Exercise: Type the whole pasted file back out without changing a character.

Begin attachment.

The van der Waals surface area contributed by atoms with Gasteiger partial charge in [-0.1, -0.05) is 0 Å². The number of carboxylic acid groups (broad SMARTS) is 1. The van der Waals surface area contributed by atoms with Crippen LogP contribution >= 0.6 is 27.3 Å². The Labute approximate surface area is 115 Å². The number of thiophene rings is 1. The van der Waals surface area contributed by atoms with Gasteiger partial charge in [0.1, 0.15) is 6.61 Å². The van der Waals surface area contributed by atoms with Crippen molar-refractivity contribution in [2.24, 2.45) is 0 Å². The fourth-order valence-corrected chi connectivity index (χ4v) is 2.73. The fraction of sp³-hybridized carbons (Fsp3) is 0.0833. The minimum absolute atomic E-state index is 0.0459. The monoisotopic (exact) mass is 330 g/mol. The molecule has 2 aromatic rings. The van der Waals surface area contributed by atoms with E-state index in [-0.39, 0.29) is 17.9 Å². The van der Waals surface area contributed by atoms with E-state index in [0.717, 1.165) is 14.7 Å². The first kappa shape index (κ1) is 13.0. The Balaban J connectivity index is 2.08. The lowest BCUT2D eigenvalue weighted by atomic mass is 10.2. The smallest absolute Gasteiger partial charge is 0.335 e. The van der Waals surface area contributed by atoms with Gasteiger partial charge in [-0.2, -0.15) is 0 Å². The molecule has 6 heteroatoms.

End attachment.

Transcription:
The van der Waals surface area contributed by atoms with Gasteiger partial charge in [-0.1, -0.05) is 0 Å². The number of carboxylic acid groups (broad SMARTS) is 1. The van der Waals surface area contributed by atoms with Crippen LogP contribution >= 0.6 is 27.3 Å². The Labute approximate surface area is 115 Å². The number of thiophene rings is 1. The van der Waals surface area contributed by atoms with Gasteiger partial charge in [0.1, 0.15) is 6.61 Å². The van der Waals surface area contributed by atoms with Crippen molar-refractivity contribution in [2.24, 2.45) is 0 Å². The fourth-order valence-corrected chi connectivity index (χ4v) is 2.73. The fraction of sp³-hybridized carbons (Fsp3) is 0.0833. The minimum absolute atomic E-state index is 0.0459. The monoisotopic (exact) mass is 330 g/mol. The molecule has 2 aromatic rings. The van der Waals surface area contributed by atoms with E-state index in [-0.39, 0.29) is 17.9 Å². The van der Waals surface area contributed by atoms with E-state index in [0.717, 1.165) is 14.7 Å². The first kappa shape index (κ1) is 13.0. The Balaban J connectivity index is 2.08. The lowest BCUT2D eigenvalue weighted by atomic mass is 10.2. The smallest absolute Gasteiger partial charge is 0.335 e. The van der Waals surface area contributed by atoms with Gasteiger partial charge in [-0.2, -0.15) is 0 Å². The molecule has 6 heteroatoms.